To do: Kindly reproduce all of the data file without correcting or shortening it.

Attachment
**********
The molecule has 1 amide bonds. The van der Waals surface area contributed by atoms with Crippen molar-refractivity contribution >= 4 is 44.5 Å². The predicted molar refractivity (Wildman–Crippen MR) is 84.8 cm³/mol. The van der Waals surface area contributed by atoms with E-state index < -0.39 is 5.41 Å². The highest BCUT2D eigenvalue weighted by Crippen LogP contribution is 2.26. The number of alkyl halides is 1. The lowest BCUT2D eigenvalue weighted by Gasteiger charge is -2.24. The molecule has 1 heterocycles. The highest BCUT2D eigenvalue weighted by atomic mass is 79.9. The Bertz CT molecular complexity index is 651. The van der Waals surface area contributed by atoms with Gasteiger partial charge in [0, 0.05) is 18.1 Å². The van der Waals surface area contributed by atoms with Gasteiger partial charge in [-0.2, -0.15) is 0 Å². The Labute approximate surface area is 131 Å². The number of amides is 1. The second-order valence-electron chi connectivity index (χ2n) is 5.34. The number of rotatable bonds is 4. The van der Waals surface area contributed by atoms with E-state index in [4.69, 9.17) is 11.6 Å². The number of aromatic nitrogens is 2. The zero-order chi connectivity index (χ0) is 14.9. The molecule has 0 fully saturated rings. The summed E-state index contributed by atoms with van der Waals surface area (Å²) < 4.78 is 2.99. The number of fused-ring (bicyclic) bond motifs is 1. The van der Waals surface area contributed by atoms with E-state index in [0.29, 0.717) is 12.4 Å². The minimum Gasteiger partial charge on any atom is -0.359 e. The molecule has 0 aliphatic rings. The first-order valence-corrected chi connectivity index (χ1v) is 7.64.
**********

The molecule has 1 amide bonds. The van der Waals surface area contributed by atoms with Crippen molar-refractivity contribution >= 4 is 44.5 Å². The predicted molar refractivity (Wildman–Crippen MR) is 84.8 cm³/mol. The van der Waals surface area contributed by atoms with E-state index < -0.39 is 5.41 Å². The highest BCUT2D eigenvalue weighted by Crippen LogP contribution is 2.26. The number of alkyl halides is 1. The lowest BCUT2D eigenvalue weighted by Gasteiger charge is -2.24. The molecule has 1 heterocycles. The highest BCUT2D eigenvalue weighted by atomic mass is 79.9. The Bertz CT molecular complexity index is 651. The van der Waals surface area contributed by atoms with Gasteiger partial charge in [0, 0.05) is 18.1 Å². The van der Waals surface area contributed by atoms with Gasteiger partial charge in [-0.2, -0.15) is 0 Å². The Labute approximate surface area is 131 Å². The number of amides is 1. The second-order valence-electron chi connectivity index (χ2n) is 5.34. The number of rotatable bonds is 4. The van der Waals surface area contributed by atoms with E-state index in [4.69, 9.17) is 11.6 Å². The number of aromatic nitrogens is 2. The zero-order chi connectivity index (χ0) is 14.9. The molecule has 0 fully saturated rings. The summed E-state index contributed by atoms with van der Waals surface area (Å²) < 4.78 is 2.99. The number of fused-ring (bicyclic) bond motifs is 1. The van der Waals surface area contributed by atoms with E-state index in [0.29, 0.717) is 12.4 Å². The minimum Gasteiger partial charge on any atom is -0.359 e. The molecule has 0 aliphatic rings. The first-order valence-corrected chi connectivity index (χ1v) is 7.64.